When I was younger, and competitive gaming was still a fairly niche hobby, I found such delight in going to a LAN center with my friends. Sure, we could all play online together from our houses, communicate over voice chat (if we had that luxury - otherwise, type chat was it), and just play the game. But when we all came together at quality LAN center, got to play on a top-end gaming rig that we certainly couldn't afford at home, and experienced the games together, in-person, able to talk and joke and laugh and strategize in real-time, the game transcended from a simple hobby in my bedroom and became a great bonding experience between us all.
But as time went on, the technology to build these top-shelf gaming rigs became cheaper and more affordable. People were able to build their own, with no need to go out or pay an hourly fee to game on somebody else's equipment. Additionally, games were starting to be distributed digitally via platforms like Valve's Steam, rather than with physical copies. Slowly, but surely, our beloved LAN centers started to shutter up, and disappear - rest in peace, Gamers' Asylum. Once again, we were bound to the darkness of our rooms in order to game with our friends. Indeed, the hobby that we were most passionate about made us appear to be shut-ins, simply because there was nowhere for us to go in order to socialize while doing what we loved. We gamed, we pwned noobs, and got pwned ourselves plenty of times... but for what? What were we investing these hundreds, or thousands (looking at you, DOTA2) of hours into, if there was no way to share the experience, conquer an event, or even high five your friend after an amazing play?
And then, it happened. We began to see more and more tournaments appearing, boasting larger and larger cash prizes for winning teams and competitors. Hundreds of thousands of dollars. And then millions of dollars. The 2019 DOTA2 International recently dished out a jaw-dropping $34,330,068 to its competing teams. Fortnite's recent World Cup boasted a prize pool of $30,000,000. Suddenly, gaming isn't just about being number one on a leaderboard, or making that sweet play. Gaming, ladies and gentlemen, has become a bona fide career path, if you're good enough. And parents have taken notice.
Many of these games, however, rely heavily on teamwork. Intense collaboration between people with varying skillsets, all contributing their particular strengths in order to build a unit that can tackle competition, move up the leaderboards, and eventually even brand themselves a team, with custom jerseys and all. Friends and teammates find themselves needing a place where they can come together in-person in order to perform this collaboration; where the human element may get lost when several people are talking over a microphone at their glowing monitor, physically getting together as a group provides a sense of cohesion and unity that you simply can't find online. But where, oh where, can these players go in order to find this human element? Where can they meet like-minded players who are also seeking committed teammates who want to give it their all and be the next big thing fighting for that multi-million dollar prize pool? Where can parents feel comfortable letting their kids get out and socialize while bettering themselves? Enter, the LAN Center Renaissance. I'm not ashamed to admit that saying that gives me goosebumps.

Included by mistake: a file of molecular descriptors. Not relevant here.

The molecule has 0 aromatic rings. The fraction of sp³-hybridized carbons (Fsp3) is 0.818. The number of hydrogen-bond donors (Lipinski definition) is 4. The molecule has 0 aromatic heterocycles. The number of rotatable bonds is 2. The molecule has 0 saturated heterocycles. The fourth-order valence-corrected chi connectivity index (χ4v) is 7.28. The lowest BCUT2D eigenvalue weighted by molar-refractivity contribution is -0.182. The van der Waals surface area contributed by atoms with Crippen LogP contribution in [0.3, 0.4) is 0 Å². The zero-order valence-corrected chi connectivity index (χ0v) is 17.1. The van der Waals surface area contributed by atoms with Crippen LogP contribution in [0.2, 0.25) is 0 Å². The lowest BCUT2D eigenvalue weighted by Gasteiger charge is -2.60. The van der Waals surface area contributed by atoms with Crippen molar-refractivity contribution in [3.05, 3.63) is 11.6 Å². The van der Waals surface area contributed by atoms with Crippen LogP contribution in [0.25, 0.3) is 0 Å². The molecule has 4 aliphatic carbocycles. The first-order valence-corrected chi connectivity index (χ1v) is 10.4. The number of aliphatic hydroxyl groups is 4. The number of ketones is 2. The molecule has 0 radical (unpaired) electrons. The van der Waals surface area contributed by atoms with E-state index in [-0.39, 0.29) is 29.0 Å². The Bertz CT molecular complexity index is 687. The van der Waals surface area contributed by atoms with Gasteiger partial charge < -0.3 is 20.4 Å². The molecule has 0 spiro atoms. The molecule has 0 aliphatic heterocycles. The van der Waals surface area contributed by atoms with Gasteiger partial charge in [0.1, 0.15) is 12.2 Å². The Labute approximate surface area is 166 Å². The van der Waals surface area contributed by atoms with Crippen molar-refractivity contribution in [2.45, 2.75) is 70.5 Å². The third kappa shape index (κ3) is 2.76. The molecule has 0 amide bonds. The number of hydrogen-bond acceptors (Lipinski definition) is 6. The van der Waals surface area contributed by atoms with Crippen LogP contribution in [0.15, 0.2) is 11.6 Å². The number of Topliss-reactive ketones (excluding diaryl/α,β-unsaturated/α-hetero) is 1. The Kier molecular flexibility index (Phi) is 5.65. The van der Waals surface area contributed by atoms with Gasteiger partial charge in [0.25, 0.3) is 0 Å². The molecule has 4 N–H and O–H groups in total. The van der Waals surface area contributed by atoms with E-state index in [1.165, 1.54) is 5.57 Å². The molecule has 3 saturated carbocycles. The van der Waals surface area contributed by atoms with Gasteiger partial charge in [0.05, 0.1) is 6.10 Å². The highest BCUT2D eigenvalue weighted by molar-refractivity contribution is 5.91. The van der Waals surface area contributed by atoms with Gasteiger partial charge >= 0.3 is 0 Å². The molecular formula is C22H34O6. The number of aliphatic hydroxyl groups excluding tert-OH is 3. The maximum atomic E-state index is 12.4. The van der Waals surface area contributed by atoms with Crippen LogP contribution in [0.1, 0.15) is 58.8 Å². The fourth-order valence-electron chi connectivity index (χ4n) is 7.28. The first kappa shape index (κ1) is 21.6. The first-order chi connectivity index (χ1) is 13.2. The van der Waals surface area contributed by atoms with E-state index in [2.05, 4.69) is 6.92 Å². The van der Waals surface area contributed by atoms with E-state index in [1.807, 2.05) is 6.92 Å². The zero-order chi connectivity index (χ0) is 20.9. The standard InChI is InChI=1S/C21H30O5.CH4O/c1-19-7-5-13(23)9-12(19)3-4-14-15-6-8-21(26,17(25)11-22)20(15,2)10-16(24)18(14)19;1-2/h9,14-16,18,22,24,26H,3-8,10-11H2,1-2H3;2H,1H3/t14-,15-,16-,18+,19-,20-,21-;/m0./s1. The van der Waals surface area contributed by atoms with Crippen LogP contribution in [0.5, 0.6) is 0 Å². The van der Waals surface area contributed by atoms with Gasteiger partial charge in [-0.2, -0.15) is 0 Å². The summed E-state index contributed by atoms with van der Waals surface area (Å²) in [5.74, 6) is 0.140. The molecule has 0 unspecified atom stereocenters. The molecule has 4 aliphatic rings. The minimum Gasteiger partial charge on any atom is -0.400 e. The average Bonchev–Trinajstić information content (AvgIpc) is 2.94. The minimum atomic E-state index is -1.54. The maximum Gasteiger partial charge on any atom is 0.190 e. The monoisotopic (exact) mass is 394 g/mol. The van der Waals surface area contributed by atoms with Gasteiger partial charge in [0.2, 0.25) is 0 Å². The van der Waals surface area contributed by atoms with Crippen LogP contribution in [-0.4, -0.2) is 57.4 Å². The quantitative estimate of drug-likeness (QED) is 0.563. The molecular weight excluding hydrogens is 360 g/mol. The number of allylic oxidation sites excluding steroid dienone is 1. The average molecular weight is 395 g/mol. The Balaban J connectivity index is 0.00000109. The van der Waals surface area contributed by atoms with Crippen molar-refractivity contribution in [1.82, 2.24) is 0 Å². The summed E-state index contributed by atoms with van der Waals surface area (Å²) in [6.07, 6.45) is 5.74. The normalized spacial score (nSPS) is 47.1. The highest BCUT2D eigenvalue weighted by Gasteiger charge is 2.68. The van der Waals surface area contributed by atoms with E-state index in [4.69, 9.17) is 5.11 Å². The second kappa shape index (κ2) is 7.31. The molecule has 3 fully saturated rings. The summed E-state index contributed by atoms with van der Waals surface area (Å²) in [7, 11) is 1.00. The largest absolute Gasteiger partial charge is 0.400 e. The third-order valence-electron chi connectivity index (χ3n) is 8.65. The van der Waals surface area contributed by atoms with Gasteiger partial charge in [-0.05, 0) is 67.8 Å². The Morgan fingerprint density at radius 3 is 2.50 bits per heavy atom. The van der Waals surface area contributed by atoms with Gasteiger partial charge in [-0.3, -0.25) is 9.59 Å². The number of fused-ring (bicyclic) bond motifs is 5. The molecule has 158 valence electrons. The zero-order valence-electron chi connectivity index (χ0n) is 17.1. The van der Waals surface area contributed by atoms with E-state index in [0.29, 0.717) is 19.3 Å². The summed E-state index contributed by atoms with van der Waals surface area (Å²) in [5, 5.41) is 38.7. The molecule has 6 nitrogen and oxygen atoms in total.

This has left a void needing to be filled, and while there are some such establishments popping up here and there, one particular brand has pushed in the chips and is going for the big potential reward. Simplicity Esports and Gaming Company, trading under the ticker $WINR on the OTCQB, is not wasting any time in establishing an impressive footprint from coast-to-coast in the United States. With an original goal of establishing 50 "brick and click" gaming centers by EOY 2020, a recent acquisition of an impressive company by the name of PLAYlive Nation (PLAYlive Nation - Your Premium Social Gaming Lounge), which boasts a whopping 44 centers presently in operation and with 9 more slated to open by EOY 2019, Simplicity is on track to beat their physical location roadmap by a full year. These 53 centers, combined with Simplicity's original two locations in Boca Raton, FL and DeLand, FL, establish a footprint of 55 centers, with many more slated on the PLAYlive website as "Coming Soon."
In addition to this, Simplicity does have several professional teams that compete across the digital landscape in various titles. It will be interesting to see if there is some sort of symbiotic relationship between professional sponsorship and the grass-roots, amateur-level competitions that one would expect to take place in these centers as Simplicity further establishes their brand and brings their operation into full gear as time goes on.
Whatever happens, it is truly an amazing time to be an aspiring pro-gamer, as one can only anticipate that more and more money will continue to pour into esports and gaming in general, marketing will undoubtedly grow exponentially as the demographic swells, and competitive events become more readily accessible to those who think they have what it takes. It provides incredible potential opportunity, both for the player, and for the investor.
Disclosure: I am/we are long WINR.